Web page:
Whenever you tackle centuries-old literature in an English classroom setting, there’s a certain apathy towards dealing with the convoluted colloquialisms and talk of those times that the texts evoke in almost every student. The way of speaking that must have been considered completely normal some two, three hundred years ago is completely alien to the 21st century learner reading the 137th reprint of that same “timeless” tale. So while we can agree comfortably on the idea that old speak is difficult to understand and harder to enjoy, can we as easily bear the possibility of our own speak being completely alien two to three hundred years from now?
It’s a big “what-if” kinda question, but if you can get past the associated futility of such a question, the concern is one worth contemplating. How do we take such comfort in writing the way we do when we’re not being considerate of the future? Much the same way that AP English students wish for these older authors to write stuff in simple sentences and with simple lingo, AP English students two to three hundred years from now – if the AP designation still exists, of course – might be yearning for the same clemency from us.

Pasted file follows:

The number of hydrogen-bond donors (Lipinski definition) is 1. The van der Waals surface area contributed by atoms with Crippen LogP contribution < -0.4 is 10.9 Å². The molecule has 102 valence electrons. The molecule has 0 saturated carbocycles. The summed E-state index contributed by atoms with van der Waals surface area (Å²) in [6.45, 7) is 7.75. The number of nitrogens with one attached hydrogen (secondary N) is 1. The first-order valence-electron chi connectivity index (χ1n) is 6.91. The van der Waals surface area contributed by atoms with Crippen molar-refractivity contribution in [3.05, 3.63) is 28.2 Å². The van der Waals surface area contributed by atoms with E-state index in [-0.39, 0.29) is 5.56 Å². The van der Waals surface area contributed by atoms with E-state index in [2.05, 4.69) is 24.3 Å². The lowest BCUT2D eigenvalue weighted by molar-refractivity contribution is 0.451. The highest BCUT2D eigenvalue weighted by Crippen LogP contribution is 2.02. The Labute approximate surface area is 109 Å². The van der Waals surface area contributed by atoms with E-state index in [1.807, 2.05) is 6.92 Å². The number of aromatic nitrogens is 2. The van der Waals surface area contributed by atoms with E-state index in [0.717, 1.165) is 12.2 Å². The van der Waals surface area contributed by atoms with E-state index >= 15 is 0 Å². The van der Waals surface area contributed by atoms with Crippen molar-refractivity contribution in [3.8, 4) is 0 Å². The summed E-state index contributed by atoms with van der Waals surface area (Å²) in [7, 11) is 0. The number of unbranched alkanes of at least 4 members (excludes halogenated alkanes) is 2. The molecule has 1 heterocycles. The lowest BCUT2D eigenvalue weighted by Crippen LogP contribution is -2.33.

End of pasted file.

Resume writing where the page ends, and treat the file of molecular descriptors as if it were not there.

Of course, there’s no way to predict how language will evolve over centuries. We consider the way present-time editorial and opinion column writers write as professional yet accessible technique, but who’s to say that the inhabitants of colonial-age New England didn’t find The Scarlet Letter to be an easy read? The only thing that would fix any future problem with our current writing style would be the conception of a universal ruler of simplicity: an imaginary set of guidelines that would judge a text’s simplicity and true timelessness based on verb and noun use, syntax, diction, etc.
Certainly, someone has to have thought of something similar before. But should such a concern remain monopolized by the most involved of literary fanatics, or should it diffuse into the general population?
That is the question.